Yesterday’s “golf” outing with November Project NYC got my heart rate up to 160 beats per minute, right on the edge (and probably slightly into) anaerobic territory. I’d call that a “hard” workout. While I train following the Maffetone 180 Formula, I’m entering a race season, and need to get in some upper aerobic and anaerobic workouts to increase speed and prepare for racing. It’s all part of training for races.
After hard workouts, it’s important to follow up with a day of rest or an easy run. That’s exactly what I did this morning, throwing down a mid-week long-ish run in Central Park. This run felt infinitely better than my weekend long run, likely because I warmed up properly (about 12-13 minutes of walking and jogging before accelerating to my maximum aerobic heart race pace) and really focused on keeping my heart rate under 145 beats per minute.
I used Strava to record my mile splits. I generally use MapMyRun and, while I like MapMyRun, have heard positive things about Strava. My initial review of the Strava app is this: While I liked how easy it is to use and how it recorded mile splits and average pace, I did not like the lack of instantaneous pace (which MapMyRun provides) and I really don’t like the route map Strava creates (it has lots of flags on it that make it difficult to see the actual route). Maybe these issues are addressed in the premium version. I will explore the online features before making a final judgment. One thing I love about MapMyRun’s website is the “create a route” option, which you can use to determine a run’s length, or plug in a race course to create an elevation profile – very helpful when a race doesn’t publish one.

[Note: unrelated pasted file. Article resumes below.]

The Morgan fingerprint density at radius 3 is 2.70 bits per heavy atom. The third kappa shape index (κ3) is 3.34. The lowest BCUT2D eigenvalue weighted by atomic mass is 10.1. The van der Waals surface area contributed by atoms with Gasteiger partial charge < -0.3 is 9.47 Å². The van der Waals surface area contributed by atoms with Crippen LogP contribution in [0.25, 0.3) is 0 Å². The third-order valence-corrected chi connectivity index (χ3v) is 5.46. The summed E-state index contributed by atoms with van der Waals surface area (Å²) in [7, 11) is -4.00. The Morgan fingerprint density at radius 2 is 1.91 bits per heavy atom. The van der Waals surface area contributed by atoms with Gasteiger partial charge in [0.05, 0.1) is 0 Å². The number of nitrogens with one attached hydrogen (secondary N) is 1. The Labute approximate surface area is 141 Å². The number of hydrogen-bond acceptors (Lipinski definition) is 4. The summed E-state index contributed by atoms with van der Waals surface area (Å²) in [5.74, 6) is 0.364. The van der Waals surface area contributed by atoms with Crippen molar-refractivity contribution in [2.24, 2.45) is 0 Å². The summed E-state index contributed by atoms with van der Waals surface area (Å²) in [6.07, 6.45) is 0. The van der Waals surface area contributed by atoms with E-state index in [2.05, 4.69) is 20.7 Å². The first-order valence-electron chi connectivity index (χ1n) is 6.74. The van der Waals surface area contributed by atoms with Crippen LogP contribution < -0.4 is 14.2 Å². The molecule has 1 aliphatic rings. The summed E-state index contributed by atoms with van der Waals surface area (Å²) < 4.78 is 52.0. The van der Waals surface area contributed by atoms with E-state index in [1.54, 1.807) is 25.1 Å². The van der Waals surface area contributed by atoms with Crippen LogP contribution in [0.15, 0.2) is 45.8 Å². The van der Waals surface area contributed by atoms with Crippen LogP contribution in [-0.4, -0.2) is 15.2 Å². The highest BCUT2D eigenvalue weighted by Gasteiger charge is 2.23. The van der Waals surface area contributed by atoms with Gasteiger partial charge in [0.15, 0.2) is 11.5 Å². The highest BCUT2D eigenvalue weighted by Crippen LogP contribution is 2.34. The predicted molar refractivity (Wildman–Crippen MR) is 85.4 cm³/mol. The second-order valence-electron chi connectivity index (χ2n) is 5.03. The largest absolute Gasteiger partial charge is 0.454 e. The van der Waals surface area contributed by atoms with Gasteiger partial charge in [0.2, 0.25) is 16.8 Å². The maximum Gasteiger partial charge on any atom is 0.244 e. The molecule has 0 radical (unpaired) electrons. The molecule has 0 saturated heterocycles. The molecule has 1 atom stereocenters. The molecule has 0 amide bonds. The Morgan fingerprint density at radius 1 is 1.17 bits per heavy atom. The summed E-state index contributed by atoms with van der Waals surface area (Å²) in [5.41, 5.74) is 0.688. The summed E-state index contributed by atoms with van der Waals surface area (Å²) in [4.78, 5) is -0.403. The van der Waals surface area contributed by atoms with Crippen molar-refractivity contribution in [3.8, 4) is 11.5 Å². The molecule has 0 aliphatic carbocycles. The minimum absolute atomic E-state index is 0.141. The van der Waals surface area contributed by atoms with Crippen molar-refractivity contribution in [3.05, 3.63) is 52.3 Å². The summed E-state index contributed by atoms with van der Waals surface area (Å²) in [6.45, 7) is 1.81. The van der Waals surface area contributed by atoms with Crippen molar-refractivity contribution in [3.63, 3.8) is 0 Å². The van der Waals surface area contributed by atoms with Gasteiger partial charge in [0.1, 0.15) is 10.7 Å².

You know you’ve run a solid aerobic run when you finish feeling pleasantly tired, your muscles aren’t sore, and your mind feels sharp. That’s how I’m feeling right now, which is great considering how depleted my mind felt after the NYC Century.
Here are the path and mile splits from the run, courtesy of the Strava app:
Woot! Happy running, everyone!